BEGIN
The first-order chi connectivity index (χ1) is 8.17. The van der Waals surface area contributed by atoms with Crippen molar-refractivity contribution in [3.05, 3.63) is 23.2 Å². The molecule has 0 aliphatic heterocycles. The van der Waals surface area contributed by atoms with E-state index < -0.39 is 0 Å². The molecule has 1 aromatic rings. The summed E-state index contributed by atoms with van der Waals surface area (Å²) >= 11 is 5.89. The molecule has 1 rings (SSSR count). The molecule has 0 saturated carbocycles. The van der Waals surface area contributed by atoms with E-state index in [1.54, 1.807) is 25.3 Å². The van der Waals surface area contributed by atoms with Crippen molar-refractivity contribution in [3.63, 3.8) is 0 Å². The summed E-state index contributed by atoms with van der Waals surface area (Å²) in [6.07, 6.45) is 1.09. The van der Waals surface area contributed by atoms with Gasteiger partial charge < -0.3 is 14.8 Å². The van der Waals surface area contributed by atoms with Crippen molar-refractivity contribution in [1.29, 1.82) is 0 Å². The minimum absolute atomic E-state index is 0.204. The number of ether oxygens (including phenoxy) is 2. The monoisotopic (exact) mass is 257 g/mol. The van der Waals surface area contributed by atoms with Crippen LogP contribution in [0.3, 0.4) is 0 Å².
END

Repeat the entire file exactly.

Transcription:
The first-order chi connectivity index (χ1) is 8.17. The van der Waals surface area contributed by atoms with Crippen molar-refractivity contribution in [3.05, 3.63) is 23.2 Å². The molecule has 0 aliphatic heterocycles. The van der Waals surface area contributed by atoms with E-state index < -0.39 is 0 Å². The molecule has 1 aromatic rings. The summed E-state index contributed by atoms with van der Waals surface area (Å²) >= 11 is 5.89. The molecule has 1 rings (SSSR count). The molecule has 0 saturated carbocycles. The van der Waals surface area contributed by atoms with E-state index in [1.54, 1.807) is 25.3 Å². The van der Waals surface area contributed by atoms with Crippen molar-refractivity contribution in [3.63, 3.8) is 0 Å². The summed E-state index contributed by atoms with van der Waals surface area (Å²) in [6.07, 6.45) is 1.09. The van der Waals surface area contributed by atoms with Gasteiger partial charge < -0.3 is 14.8 Å². The van der Waals surface area contributed by atoms with Crippen molar-refractivity contribution in [1.29, 1.82) is 0 Å². The minimum absolute atomic E-state index is 0.204. The number of ether oxygens (including phenoxy) is 2. The monoisotopic (exact) mass is 257 g/mol. The van der Waals surface area contributed by atoms with Crippen LogP contribution in [0.3, 0.4) is 0 Å².